About this poet

On January 10, 1952, Dorianne Laux was born in Augusta, Maine. She worked as a sanatorium cook, a gas station manager, a maid, and a donut holer before receiving a BA in English from Mills College in 1988.

Laux is the author of several collections of poetry, The Book of Women (Red Dragonfly Press, 2012); The Book of Men (W.W. Norton, 2011), which won The Paterson Prize and The Roanoke-Chowan Award; Facts About the Moon (W. W. Norton, 2005), which was the recipient of the Oregon Book Award, chosen by Ai, and a finalist for the National Book Critics Circle Award and the Lenore Marshall Poetry Prize; Smoke (BOA Editions, 2000); What We Carry (BOA Editions, 1994), a finalist for the National Book Critics Circle Award; and Awake (BOA Editions, 1990), which was nominated for the San Francisco Bay Area Book Critics Award for Poetry. Her poems have been translated into French, Italian, Korean, Romanian, Afrikaans, Dutch, and Brazilian Portuguese.

About Laux's work, the poet Tony Hoagland has said, "Her poems are those of a grown American woman, one who looks clearly, passionately, and affectionately at rites of passage, motherhood, the life of work, sisterhood, and especially sexual love, in a celebratory fashion."

Laux is also coauthor (with Kim Addonizio) of The Poet's Companion: A Guide to the Pleasures of Writing Poetry (W.W. Norton, 1997). Among her awards are a Pushcart Prize, an Editor's Choice III Award, The Best American Poetry in 1999, 2006 and 2013, and a fellowship from the National Endowment for the Arts.

Laux has taught at the University of Oregon's Program in Creative Writing. She now lives with her husband, poet Joseph Millar, in Raleigh, North Carolina, where she teachings in the MFA program at North Carolina State University.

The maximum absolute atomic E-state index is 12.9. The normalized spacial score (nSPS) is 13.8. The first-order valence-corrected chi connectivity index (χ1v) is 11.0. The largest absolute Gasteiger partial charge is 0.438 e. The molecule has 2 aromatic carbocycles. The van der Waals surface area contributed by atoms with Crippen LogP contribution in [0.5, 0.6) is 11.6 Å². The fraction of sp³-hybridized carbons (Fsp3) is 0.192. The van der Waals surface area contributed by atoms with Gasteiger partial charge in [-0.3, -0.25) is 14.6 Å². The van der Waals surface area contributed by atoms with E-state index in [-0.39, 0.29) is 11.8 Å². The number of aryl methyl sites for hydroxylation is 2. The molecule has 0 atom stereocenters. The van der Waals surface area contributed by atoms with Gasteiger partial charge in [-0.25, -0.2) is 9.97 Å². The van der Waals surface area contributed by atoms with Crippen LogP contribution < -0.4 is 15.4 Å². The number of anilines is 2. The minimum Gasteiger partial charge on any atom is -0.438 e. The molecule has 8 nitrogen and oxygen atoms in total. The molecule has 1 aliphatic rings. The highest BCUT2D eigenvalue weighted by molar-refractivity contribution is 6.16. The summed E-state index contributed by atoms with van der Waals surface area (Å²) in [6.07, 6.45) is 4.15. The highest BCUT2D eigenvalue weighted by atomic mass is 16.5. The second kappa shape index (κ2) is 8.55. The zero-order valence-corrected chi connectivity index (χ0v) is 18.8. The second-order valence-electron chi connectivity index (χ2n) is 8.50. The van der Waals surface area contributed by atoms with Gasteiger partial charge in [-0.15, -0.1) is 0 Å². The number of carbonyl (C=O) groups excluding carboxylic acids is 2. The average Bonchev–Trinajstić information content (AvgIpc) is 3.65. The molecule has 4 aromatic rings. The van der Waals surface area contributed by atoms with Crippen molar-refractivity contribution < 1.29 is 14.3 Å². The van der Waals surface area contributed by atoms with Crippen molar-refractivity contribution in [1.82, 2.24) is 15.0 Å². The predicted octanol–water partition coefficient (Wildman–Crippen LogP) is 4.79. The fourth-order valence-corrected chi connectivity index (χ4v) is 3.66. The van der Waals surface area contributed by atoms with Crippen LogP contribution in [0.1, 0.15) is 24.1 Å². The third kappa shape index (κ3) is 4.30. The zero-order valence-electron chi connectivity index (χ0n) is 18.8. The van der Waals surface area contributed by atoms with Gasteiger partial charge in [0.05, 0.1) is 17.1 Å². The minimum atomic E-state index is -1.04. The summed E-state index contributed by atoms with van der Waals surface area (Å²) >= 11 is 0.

Bibliography

Poetry

The Book of Women (Red Dragonfly Press, 2012)
The Book of Men (W.W. Norton, 2011)
Facts About the Moon (W. W. Norton, 2005)
Smoke (BOA Editions, 2000)
What We Carry (BOA Editions, 1994)
Awake (BOA Editions, 1990)

Prose

The Poet's Companion: A Guide to the Pleasures of Writing Poetry, coauthored with Kim Addonizio (W.W. Norton, 1997)

A Short History of the Apple

Dorianne Laux, 1952
The crunch is the thing, a certain joy in crashing through
living tissue, a memory of Neanderthal days.
   —Edward Bunyard, The Anatomy of Dessert, 1929


Teeth at the skin. Anticipation.
Then flesh. Grain on the tongue.
Eve's knees ground in the dirt
of paradise. Newton watching
gravity happen. The history
of apples in each starry core,
every papery chamber's bright
bitter seed. Woody stem
an infant tree. William Tell
and his lucky arrow. Orchards
of the Fertile Crescent. Bushels.
Fire blight. Scab and powdery mildew.
Cedar apple rust. The apple endures.
Born of the wild rose, of crab ancestors.
The first pip raised in Kazakhstan.
Snow White with poison on her lips.
The buried blades of Halloween.
Budding and grafting. John Chapman
in his tin pot hat. Oh Westward
Expansion. Apple pie. American
as. Hard cider. Winter banana.
Melt-in-the-mouth made sweet
by hives of Britain's honeybees:
white man's flies. O eat. O eat.

From The Book of Men, published by W.W. Norton. Copyright © 2011 by Dorianne Laux. Used by permission of the publisher. All rights reserved.

From The Book of Men, published by W.W. Norton. Copyright © 2011 by Dorianne Laux. Used by permission of the publisher. All rights reserved.

Dorianne Laux

Dorianne Laux

The author of several collections of poetry, Dorianne Laux was the recipient of the Oregon Book Award and a finalist for the National Books Critics Circle Award for her book Facts About the Moon

by this poet

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Man-made, bejesus hot, patches of sand turned to glass.
Home of Iron Mountain and McCulloch chainsaws.

London Bridge, disassembled, shipped, reassembled.
The white sturgeon stocked, found dead, some lost,
hiding in the depths of Parker Dam. Fifty year-old
monsters, maybe twenty feet

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